Hello fellow pixel artists 
This tutorial is an attempt at shedding some understanding of how to create proportionate patches. If you are going for a consistent proportion in your dream it is important to remember that, isometric lines, and flat lines  are not related. For example a pillar that is 50 pixels vertically tall, that "falls" down, would not be 50 pixels long on the isometric line.
FIGURE ONE: Here we have a pillar that is 50 pixels tall vertically, and a similar pillar that is 50 pixels long isometrically. Look at them for a moment, notice anything strange? If you are assuming they are the same pillar, your eye should be telling you something is a little "off" about them. The vertical pillar seems too short to be the same as the one laying down.
FIGURE TWO: In figure two I have created a triangle using blue lines against the pillar. The bottom of this triangle is 50 pixels long, and the side of this triangle is 25 pixels tall. The important part of the triangle is the side with no numbers  this is called the "hypotenuse". Obviously it is 50 pixels long, but let's assume for a moment it isn't, and we need to find it's true value. To do this we use something called "Pythagoras' Theorem"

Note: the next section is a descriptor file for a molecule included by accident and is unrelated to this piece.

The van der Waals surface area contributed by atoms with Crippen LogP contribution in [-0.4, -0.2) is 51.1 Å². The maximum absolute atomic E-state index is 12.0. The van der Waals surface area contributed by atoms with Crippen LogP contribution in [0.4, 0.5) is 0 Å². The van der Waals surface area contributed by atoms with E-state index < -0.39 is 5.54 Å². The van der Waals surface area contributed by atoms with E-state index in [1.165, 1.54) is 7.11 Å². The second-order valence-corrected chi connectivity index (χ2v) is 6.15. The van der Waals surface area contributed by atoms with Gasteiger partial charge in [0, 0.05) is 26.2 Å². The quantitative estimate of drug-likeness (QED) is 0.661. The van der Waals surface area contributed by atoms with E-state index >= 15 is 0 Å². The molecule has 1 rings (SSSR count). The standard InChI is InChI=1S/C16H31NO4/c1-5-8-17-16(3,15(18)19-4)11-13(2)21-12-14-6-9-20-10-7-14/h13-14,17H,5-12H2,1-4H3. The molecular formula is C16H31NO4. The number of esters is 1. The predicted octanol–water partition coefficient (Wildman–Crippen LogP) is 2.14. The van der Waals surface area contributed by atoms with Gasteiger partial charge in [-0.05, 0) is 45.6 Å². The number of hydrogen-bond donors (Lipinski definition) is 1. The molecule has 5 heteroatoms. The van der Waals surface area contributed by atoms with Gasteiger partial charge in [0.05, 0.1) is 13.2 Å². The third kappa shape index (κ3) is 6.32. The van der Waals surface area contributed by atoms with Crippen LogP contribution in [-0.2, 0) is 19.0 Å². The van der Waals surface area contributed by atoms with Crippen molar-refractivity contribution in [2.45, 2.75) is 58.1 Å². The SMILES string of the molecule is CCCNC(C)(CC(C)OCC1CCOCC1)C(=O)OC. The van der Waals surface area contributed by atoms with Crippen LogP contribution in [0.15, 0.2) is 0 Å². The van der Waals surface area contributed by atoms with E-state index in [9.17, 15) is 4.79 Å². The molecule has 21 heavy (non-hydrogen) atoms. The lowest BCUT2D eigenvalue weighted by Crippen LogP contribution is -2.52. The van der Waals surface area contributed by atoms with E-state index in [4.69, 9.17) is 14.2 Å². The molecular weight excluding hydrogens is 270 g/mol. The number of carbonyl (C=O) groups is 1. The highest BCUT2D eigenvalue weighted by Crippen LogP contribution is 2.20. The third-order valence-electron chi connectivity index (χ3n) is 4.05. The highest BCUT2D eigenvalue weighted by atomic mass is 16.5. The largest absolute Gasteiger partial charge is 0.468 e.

http://en.wikipedia.org/wiki/Pythagorean_theorem . The theorem states
a2 + b2 = c2, where
c2 is the number we want to find. To do my equations for me I use a Hypotenuse Calculator at this link:
http://www.1728.com/pythgorn.htm . Once we have done the math we find out that the hypotenuse is 55.9.
FIGURE THREE: Now that we know the Hypotenuse is 55.9  I am going to round it to the nearest whole number which is 56. Using this information I can now edit my pillar to be 6 pixels taller.
FIGURE FOUR: Take a moment and look at both of these examples, and try and let your eye tell you which seems more realistic. Have you decided which looks more "true" yet? I'm about to tell you the answer so if you haven't  take a moment to do so. If you chose the example on the top, you got it correct!
Thanks for taking the time to read this tutorial.

Thomart